In this World Wide Wrap: BAE Systems seeker intercepts missile, Bell delivers H-1 helicopters to US marines, SAIC awarded US navy IT contract, Lockheed processes Orion spacecraft at Nasa, and US subs use Lockheed mast sensor.
BAE Systems seeker intercepts missile
The terminal, high altitude area defence (THAAD) weapon-system detected and intercepted an incoming ballistic missile target, using a BAE Systems-built seeker during a 26 January test-firing.
The test was conducted by the US missile defence agency, at the Pacific missile range facility.
BAE Systems` seeker provides infrared imagery of the targeted warhead to the missile computer, for use in guiding the interceptor to its target. "This was the second time the THAAD seeker performed a successful intercept," said John Watkins, BAE Systems` THAAD programme manager. Lockheed Martin is THAAD`s prime contractor and systems integrator.
Bell delivers H-1 helicopters to US marines
Bell Helicopter delivered the first-production AH-1Z attack helicopter to the US Department of Defence. Earlier this month the first UH-1Y utility helicopter was delivered. These helicopters comprise the H-1 programme that will ultimately provide 280 upgraded attack and utility helicopters to the US marine corps.
The AH-1Z and UH-1Y share common tail boom, engines, rotor system, drive train, avionics architecture, software, controls and displays for over 84% identical components.
“This should drive down maintenance, while improving reliability for a cost-saving of more than $3 billion over the 30-year programme," says Mike Blake, Bell`s executive VP for programmes.
SAIC awarded US navy IT contract
Science Applications International won a single award, cost-plus-award-fee contract to provide IT support services for manpower, personnel, training and education for the navy personnel command in Tennessee.
The contract has a one-year base term, four one-year options, and a total value of $52.9 million if all options are exercised.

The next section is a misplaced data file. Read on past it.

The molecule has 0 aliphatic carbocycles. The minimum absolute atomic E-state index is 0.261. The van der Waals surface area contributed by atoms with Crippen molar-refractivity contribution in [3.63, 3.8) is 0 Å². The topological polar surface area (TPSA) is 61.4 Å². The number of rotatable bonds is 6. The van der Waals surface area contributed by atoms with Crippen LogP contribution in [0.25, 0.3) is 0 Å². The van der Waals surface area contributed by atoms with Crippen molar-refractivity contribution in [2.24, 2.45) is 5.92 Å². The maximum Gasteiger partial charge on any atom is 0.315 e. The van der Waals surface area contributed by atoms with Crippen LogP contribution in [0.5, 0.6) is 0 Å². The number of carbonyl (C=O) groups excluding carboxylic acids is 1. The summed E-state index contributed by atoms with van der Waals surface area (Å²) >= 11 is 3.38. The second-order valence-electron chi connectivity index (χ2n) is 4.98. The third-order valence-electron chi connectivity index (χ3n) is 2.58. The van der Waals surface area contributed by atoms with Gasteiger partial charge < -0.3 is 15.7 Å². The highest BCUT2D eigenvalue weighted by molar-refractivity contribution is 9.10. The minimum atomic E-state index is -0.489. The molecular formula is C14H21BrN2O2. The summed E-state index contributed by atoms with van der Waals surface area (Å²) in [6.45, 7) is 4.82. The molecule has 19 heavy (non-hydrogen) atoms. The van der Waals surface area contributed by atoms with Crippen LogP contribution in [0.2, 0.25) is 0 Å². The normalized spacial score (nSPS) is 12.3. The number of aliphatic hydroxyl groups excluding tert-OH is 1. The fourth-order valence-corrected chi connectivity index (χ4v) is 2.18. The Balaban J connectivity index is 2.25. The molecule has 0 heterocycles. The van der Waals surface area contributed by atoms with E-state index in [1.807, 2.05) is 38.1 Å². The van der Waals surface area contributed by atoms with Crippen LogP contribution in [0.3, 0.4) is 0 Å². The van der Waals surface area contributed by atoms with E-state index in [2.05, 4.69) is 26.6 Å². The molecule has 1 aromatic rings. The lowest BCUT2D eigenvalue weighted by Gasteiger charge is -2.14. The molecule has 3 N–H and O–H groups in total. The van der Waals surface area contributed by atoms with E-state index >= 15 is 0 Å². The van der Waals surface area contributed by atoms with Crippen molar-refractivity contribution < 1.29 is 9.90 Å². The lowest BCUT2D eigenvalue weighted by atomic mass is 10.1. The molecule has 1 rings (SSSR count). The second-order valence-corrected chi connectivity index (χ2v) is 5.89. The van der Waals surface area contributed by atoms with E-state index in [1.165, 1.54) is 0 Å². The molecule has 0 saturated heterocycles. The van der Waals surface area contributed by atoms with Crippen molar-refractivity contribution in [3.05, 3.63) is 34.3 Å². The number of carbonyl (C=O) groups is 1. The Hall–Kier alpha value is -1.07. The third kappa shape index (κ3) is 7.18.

Through the contract, SAIC will provide an array of IT services including service-oriented architecture, Web-enabled applications development, and disaster recovery and continuity of operations.
Lockheed processes Orion spacecraft at Nasa
Marking steady progress on the Orion crew exploration vehicle programme, the Lockheed Martin team accepted responsibility for the operations and check-out building at the national aeronautics and space administration`s Kennedy Space Centre.
Lockheed Martin will use the historic facility to process Orion, America`s next-generation human spacecraft. The facility was originally used for the Apollo lunar programme.
Orion is an advanced capsule design, utilising state-of-the-art technology capable of transporting a crew of six to and from the International space station, and four crew members to the Moon and eventually to Mars.
US subs use Lockheed mast-sensor
Lockheed Martin has been awarded an $8.7 million contract to develop a low profile mast-sensor system for the US navy`s Virginia Class submarines.
The low-profile mast system will provide the navy with a significantly improved situational awareness capability, while decreasing counter-detection probability with a system well suited for littoral operations.
The system – which integrates a compact periscope mast, an electronic support measures system and an advanced imaging system – is a mission package that can be temporarily installed on a submarine when required to support operations, and removed upon completion of the mission.